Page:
193,000 children, aged 5 to 17, were living in poverty in New Jersey in 2009. (National Center for Education Statistics.)
“Limited access to books is a problem for all young children, but for those in low-income areas, it may be tantamount to reading failure.” (Susan Neuman, Access for All: Closing the Book Gap for Children in Early Education, International Reading Association, (2001).)
Fourth graders who reported having 25 books or more at home had higher scores on the NAEP reading test than children who reported that they had fewer than 25 books. (NCES, (2005).)
“If more access leads to more reading, and if more reading leads to better reading, writing, spelling, grammar, and a larger vocabulary, this means that the first step any literacy campaign needs to take is to make sure children have access to plenty of books.”( Stephen Krashen, Literacy Network News, (2007).
To participate fully in society and the workplace in 2020, citizens will need powerful literacy abilities that until now have been achieved by only a small percentage of the population. (National Council on Teachers of English Standards for the English Language Arts)
One of the things I came to realize last year as my son went through Kindergarten was how incredibly blessed my children are. While we are by no means wealthy and often times we wish we could do more for our children. We are able to give them what they need and give them experiences they might not ordinarily have. (Thankfully, blogging helps with that.) And as events came and went last year at my son’s school, my heart ached over the thought that not only were some kids not able to participate in those events, but there not being able to participate was probably causing them more hurt. No child should have to feel excluded because of situations beyond their control. I wanted to be able to change that. I began to find ways to help. I created my own Random Acts of Kindness or opportunities to Pay it Forward. I hope to share them with you throughout this school year, not to pat myself on the back, but rather to inspire you to do the same for other children in your child’s class. (Because it’s a small way that you can Make a Difference, you’ll find these articles in our Make A Difference and School Days Sunday column.)
The book fair, every year it comes to our school, twice a year. Classes go together to view the selection of books. Students create a wish list to send home to their parents. Parents send the kids back into school with money. After all, we all want to encourage them to read. Then, throughout the week, kids will go back and forth to the book fair buying up books from their lists. They come back to the classroom with big smiles on their faces and bags of books in their hands, all of them, except for the one child, whose family doesn’t have the money to buy a book.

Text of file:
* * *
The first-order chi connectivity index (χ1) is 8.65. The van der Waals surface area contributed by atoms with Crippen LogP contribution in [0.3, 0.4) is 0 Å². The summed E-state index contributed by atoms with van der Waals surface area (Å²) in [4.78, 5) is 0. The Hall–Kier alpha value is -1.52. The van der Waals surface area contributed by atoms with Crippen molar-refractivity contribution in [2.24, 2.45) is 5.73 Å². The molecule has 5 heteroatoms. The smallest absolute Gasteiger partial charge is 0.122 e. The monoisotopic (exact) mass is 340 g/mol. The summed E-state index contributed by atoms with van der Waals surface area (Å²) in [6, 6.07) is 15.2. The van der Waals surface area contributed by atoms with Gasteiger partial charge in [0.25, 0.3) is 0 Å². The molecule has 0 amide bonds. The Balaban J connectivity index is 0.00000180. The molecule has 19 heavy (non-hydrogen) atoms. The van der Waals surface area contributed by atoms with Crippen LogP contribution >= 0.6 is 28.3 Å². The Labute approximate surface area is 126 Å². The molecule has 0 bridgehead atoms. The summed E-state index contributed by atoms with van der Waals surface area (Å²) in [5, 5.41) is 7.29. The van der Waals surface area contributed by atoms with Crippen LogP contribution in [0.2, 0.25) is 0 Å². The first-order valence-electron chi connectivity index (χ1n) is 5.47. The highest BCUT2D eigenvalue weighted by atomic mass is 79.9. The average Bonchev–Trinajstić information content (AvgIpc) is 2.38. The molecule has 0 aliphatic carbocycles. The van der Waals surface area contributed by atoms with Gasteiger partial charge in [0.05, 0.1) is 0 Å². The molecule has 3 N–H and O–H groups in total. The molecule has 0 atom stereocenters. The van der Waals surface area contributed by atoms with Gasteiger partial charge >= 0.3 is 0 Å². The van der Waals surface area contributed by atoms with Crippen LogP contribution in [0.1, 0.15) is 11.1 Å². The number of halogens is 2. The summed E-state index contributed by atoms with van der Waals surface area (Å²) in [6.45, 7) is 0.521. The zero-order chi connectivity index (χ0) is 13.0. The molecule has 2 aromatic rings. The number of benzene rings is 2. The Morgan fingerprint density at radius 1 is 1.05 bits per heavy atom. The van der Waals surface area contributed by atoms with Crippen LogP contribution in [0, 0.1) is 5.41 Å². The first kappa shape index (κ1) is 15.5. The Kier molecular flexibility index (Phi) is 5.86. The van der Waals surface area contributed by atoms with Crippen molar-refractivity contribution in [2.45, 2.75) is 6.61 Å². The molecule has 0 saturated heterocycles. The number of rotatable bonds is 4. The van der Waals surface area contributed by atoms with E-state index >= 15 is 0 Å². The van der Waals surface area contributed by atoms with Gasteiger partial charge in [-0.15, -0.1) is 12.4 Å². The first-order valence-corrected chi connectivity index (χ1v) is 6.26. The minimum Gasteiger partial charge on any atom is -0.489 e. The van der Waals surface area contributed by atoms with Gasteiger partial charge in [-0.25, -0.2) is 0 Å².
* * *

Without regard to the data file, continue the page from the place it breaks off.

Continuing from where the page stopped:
That child is sitting in his class with his heart slightly-broken, he knows why he can’t buy a book, but does he really understand? Everyday when the teacher sends kids down to buy their books he is further reminded that he’s not going to get one. His classmates, excited about their books, want to talk about their new books they question him about why he didn’t get any. What’s the child to do? His classmates are too young to understand. They don’t know their excitement maybe making him upset. It’s not fair!
These are the thoughts that can keep me up at night. Life can be cruel for a child. I didn’t want any of my son’s classmates to feel that way. So last year, I sent in a note and some money in an envelope to my son’s teacher. I explained to her that if it seemed some children were not going to be able to buy a book, she should give them some of this money so they could. I did not want the names of the children. I simply wanted to spare any child the pain of being left out and I wanted them to be able to have their own books so they too could be excited for reading. I did not tell my son what I was doing. He will have other opportunities to see our values in place and this was not a situation I wanted him talking about in school.
The Book Fair will soon be arriving in your school. This year, I will continue the tradition with two boys in school. I ask, that if you can, you start this own little tradition for your child’s classmates. There will be no awards, no certificates of appreciation, and no pats on the back. But there will be one more kid smiling in your child’s class, one more parent who will feel blessed, and your heart will be touched knowing you made it happen.
Thank you and God bless,
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